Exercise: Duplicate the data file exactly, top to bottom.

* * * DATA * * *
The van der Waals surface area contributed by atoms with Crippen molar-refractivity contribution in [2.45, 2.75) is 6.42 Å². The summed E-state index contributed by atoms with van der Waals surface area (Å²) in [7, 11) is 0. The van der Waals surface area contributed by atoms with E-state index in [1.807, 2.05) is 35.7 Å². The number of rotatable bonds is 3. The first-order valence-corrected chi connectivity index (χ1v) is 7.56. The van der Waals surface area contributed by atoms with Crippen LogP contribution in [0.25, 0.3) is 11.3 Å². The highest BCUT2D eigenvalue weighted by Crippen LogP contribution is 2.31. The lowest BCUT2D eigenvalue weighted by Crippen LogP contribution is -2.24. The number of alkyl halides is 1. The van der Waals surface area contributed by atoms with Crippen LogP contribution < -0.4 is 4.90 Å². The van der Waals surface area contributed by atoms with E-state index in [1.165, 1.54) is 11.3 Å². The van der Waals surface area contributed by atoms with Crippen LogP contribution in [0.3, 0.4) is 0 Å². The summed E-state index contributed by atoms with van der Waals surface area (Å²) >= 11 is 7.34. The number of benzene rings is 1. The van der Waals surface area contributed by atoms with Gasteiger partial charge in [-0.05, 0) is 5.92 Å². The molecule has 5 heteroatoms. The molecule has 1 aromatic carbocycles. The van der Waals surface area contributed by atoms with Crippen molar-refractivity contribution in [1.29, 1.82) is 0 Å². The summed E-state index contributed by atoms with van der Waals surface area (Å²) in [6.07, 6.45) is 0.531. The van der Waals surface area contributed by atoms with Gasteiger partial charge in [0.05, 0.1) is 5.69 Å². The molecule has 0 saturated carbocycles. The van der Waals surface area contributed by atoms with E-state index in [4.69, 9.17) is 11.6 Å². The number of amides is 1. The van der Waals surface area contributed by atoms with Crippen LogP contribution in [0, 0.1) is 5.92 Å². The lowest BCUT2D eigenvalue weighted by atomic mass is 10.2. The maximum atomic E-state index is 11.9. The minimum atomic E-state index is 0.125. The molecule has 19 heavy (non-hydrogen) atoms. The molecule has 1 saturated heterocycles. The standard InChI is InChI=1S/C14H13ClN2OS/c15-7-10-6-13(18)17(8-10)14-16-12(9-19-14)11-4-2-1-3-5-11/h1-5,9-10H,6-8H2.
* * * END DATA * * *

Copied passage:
The van der Waals surface area contributed by atoms with Crippen molar-refractivity contribution in [2.45, 2.75) is 6.42 Å². The summed E-state index contributed by atoms with van der Waals surface area (Å²) in [7, 11) is 0. The van der Waals surface area contributed by atoms with E-state index in [1.807, 2.05) is 35.7 Å². The number of rotatable bonds is 3. The first-order valence-corrected chi connectivity index (χ1v) is 7.56. The van der Waals surface area contributed by atoms with Crippen LogP contribution in [0.25, 0.3) is 11.3 Å². The highest BCUT2D eigenvalue weighted by Crippen LogP contribution is 2.31. The lowest BCUT2D eigenvalue weighted by Crippen LogP contribution is -2.24. The number of alkyl halides is 1. The van der Waals surface area contributed by atoms with Crippen LogP contribution < -0.4 is 4.90 Å². The van der Waals surface area contributed by atoms with E-state index in [1.165, 1.54) is 11.3 Å². The van der Waals surface area contributed by atoms with Crippen LogP contribution in [0.3, 0.4) is 0 Å². The summed E-state index contributed by atoms with van der Waals surface area (Å²) >= 11 is 7.34. The number of benzene rings is 1. The van der Waals surface area contributed by atoms with Gasteiger partial charge in [-0.05, 0) is 5.92 Å². The molecule has 5 heteroatoms. The molecule has 1 aromatic carbocycles. The van der Waals surface area contributed by atoms with Crippen molar-refractivity contribution in [1.29, 1.82) is 0 Å². The summed E-state index contributed by atoms with van der Waals surface area (Å²) in [6.07, 6.45) is 0.531. The van der Waals surface area contributed by atoms with Gasteiger partial charge in [0.05, 0.1) is 5.69 Å². The molecule has 0 saturated carbocycles. The van der Waals surface area contributed by atoms with E-state index in [4.69, 9.17) is 11.6 Å². The number of amides is 1. The van der Waals surface area contributed by atoms with Crippen LogP contribution in [0, 0.1) is 5.92 Å². The lowest BCUT2D eigenvalue weighted by atomic mass is 10.2. The maximum atomic E-state index is 11.9. The minimum atomic E-state index is 0.125. The molecule has 19 heavy (non-hydrogen) atoms. The molecule has 1 saturated heterocycles. The standard InChI is InChI=1S/C14H13ClN2OS/c15-7-10-6-13(18)17(8-10)14-16-12(9-19-14)11-4-2-1-3-5-11/h1-5,9-10H,6-8H2.